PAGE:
8. Wife of Assassin Tells Her Story Oakland Tribune April 20, 1907 (p2)
  9. Assassin Is Still Free Oakland Tribune April 21, 1907
  10. Police Thought They Had Caught Assassin of Marcovich Oakland Tribune April 24, 1907
  11. Decomposed Remains of Unknown Body Found in Estuary Oakland Tribune May 6, 1907 (p2)
  12. Dead Fiend Was Suicide Oakland Tribune May 8, 1907
  13. Murderer Smith Held By Police Oakland Tribune November 24, 1908
  14. Murder Suspect Is Identified Oakland Tribune May 26, 1917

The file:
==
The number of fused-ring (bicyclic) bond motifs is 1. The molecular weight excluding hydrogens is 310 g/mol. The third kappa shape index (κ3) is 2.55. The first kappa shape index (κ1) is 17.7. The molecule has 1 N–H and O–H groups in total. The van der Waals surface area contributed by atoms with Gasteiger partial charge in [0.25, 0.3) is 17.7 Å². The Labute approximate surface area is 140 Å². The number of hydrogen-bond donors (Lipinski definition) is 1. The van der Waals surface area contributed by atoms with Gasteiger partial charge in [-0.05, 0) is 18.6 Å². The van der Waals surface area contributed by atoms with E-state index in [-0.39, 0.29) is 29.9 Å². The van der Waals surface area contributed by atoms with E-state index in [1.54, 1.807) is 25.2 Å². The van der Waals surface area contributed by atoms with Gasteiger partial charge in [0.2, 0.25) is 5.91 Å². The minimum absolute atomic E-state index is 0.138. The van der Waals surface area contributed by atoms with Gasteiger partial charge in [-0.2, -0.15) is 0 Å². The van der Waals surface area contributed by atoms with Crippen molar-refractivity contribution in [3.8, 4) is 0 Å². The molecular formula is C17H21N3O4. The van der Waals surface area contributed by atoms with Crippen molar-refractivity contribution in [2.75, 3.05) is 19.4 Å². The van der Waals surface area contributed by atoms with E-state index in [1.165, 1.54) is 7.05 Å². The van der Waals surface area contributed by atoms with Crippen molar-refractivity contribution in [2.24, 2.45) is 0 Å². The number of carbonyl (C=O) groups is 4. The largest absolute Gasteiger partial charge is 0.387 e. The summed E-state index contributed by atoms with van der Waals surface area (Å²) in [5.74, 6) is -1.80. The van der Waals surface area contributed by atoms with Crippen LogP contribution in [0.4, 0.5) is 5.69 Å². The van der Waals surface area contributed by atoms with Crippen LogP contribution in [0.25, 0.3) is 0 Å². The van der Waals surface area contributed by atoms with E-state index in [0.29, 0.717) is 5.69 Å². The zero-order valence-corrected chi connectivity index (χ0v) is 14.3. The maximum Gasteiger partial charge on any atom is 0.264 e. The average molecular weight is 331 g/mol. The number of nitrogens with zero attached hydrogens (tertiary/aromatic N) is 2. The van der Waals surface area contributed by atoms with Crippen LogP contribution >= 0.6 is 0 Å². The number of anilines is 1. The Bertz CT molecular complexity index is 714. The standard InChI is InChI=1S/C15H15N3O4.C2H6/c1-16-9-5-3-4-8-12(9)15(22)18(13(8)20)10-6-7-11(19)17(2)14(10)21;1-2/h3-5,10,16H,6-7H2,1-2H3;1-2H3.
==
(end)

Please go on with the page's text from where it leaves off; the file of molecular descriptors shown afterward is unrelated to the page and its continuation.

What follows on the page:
15. Marcovich Slaying Is Confessed Oakland Tribune June 6, 1917
  16. Smith Arraigned Oakland Tribune June 7, 1917
  17. Woman Tells of Murder in Case 10 Years Old Oakland Tribune June 13, 1917
  18. Smith Pleads Not Guilty of Murder Oakland Tribune July 14, 1917
  19. Man Slain At Willows Was a Prince's Heir Santa Cruz Evening Sentinel May 4, 1907
  20. Smith Has Long Police Record San Francisco Examiner April 24, 1907
  21. Madera County Sheriff's Album
  22. Fugitive Slayer Identified As Deserter From Army San Francisco Call April 24, 1907
  23. Murderer Given Life Sentence Oakland Tribune August 7, 1917